An unexpected side effect of the laptop and OS design has been a removal of clutter from my personal development workflow. My process is now more streamlined and focused. Thanks System76 and the Ubuntu OS community. You’ve won an avid enthusiast and supporter!
The best managers I have had do two things well: they remove impediments to a trusted developer’s understanding of the larger business purpose behind that developer’s task, and they, as proficient developers in their own right, approach solving problems in what seems to me to almost be a “refactoring” mindset. They look at what is confusing or misleading in the overall process and put plans in action to clarify and clean it up. They work with people as fluidly as they work with code. And they understand that just as clean code performs the best and is the most maintainable, clear communication with and among the developers in their constituency will lead to the greatest progress in the near and long term.
Overall, my initial impressions were mixed. I was very interested in parsing a new language with PegJS, mildly interested in code analysis tools, and lost interest when it came to fabricating a crude drum pad instrument. But whatever your pleasure or poison, hopefully the earnest appeal for community and improving the world through software development, and more importantly, by just being a passionate human, strikes a deep chord within. This is the first conference I’ve ever been to that affected me so deeply (and unexpectedly). And while it would be ridiculous to assume that this is unique to the JS crowd, they seem to have it. In spades.
As a (mostly) self-taught web dev with little formal college-level Computer Science education, it is easy to hold those who possess this specialized training in high regard. And as someone who relishes learning new and novel ways of solving common problems in the abstract, I value what I pick up along the way as I address bugs and recurring puzzles.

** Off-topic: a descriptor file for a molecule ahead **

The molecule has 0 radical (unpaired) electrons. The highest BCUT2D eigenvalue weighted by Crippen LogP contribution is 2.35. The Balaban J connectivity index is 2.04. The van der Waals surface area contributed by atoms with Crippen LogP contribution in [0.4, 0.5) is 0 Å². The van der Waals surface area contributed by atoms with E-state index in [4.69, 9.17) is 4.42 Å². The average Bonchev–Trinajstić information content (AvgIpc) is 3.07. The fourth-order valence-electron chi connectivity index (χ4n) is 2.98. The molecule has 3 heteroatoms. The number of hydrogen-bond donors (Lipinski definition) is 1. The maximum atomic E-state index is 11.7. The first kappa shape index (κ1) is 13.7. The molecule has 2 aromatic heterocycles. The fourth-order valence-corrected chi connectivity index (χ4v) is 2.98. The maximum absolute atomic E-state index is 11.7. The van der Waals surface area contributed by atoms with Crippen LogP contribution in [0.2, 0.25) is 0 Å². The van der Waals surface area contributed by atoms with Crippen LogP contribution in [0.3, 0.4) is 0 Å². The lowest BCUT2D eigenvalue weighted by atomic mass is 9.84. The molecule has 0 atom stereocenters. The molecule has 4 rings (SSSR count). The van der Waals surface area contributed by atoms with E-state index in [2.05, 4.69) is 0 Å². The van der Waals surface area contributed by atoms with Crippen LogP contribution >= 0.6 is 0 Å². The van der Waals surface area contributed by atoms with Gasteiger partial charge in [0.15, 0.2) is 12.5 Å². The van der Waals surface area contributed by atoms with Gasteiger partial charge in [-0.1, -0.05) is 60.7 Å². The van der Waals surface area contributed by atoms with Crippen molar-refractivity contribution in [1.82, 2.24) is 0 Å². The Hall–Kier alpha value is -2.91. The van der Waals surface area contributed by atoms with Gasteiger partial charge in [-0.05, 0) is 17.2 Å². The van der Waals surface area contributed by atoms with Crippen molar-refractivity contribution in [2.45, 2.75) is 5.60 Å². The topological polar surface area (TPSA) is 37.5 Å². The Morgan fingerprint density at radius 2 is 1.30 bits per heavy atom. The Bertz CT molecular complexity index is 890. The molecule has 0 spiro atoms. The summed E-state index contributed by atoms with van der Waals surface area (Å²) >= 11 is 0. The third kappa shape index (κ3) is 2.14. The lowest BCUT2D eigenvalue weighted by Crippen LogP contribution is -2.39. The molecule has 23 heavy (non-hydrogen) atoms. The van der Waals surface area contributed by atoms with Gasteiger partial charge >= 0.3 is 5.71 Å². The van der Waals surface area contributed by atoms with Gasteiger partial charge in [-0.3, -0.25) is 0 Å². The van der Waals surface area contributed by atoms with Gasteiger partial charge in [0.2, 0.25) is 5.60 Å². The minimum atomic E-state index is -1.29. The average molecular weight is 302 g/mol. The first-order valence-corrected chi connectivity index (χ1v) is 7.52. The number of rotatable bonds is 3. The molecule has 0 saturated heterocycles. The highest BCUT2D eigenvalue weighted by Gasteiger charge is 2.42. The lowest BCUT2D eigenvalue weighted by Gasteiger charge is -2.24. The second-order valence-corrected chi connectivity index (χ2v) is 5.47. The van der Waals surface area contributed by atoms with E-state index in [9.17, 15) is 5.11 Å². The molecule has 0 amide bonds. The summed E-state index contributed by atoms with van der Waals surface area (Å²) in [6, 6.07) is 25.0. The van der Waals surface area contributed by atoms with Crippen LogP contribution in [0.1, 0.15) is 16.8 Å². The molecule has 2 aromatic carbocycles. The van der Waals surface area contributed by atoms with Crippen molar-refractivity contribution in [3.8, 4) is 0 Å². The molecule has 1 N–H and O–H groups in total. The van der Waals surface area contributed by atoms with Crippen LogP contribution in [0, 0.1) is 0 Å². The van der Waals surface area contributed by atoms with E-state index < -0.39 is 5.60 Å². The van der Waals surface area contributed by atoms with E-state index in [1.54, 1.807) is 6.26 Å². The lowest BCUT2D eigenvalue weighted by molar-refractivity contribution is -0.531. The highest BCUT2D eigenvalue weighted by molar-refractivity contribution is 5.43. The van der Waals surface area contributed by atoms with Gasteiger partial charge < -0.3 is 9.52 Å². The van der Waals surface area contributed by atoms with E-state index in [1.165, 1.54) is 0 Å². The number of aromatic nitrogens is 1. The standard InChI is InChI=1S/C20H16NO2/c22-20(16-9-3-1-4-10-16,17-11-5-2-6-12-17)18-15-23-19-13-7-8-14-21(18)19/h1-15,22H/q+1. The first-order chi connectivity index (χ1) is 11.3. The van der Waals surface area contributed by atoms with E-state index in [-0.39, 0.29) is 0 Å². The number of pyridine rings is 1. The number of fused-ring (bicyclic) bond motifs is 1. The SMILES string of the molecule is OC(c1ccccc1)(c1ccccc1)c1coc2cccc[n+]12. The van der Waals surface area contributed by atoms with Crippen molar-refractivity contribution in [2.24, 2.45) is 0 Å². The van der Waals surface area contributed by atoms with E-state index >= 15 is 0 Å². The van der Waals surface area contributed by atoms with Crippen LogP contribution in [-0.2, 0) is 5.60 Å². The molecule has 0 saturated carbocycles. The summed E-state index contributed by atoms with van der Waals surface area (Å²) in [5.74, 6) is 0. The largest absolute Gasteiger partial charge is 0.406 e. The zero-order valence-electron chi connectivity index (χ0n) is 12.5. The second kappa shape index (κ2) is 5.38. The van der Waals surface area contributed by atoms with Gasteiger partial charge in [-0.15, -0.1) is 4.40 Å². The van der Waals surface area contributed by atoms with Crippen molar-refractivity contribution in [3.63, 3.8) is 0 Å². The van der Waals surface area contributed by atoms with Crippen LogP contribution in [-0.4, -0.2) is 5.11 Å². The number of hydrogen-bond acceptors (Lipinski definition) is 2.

However, my interest wanes when it becomes apparent that a problem is being addressed from a Computer Science standpoint at the expense of Common Sense. Let’s solve problems in as straightforward a way as possible, based on the current known use-cases.
Computer Science and Common Sense: powerful allies.
I don’t think it’s a stretch to acknowledge that there are plenty of problems that humankind faces that just will not be solved by the Internet. Which then begs the question: what problems, if any, are worth solving? The Internet is a network. And not simply a network of “things” but a network that serves it’s higher purpose when facilitating the interconnectedness of people. To this end the humble blog, in all it’s varied forms, may be the most powerful and empowering use of this technology: it simply, and to a degree, effortlessly, enables the sharing of the most private thoughts, incisive criticism and cogent discourse. It may be that simplicity and straightforwardness are goals to strive for in web development as well as life. Maybe we are entering a phase where technical prowess will be superseded by the power to empathize and serve the human interest.
Are we on track for a future where the skills of a developer will become all but ubiquitous? Will there still be a place for product managers and UX designers unless they are not merely conversant in the tools of a developer, but proficient? Will fluency with code be a bare essential? Or, put another way, will we see a time come when no mouse is calling on others to bell the cat, but will have the courage and resolve to do the deed himself?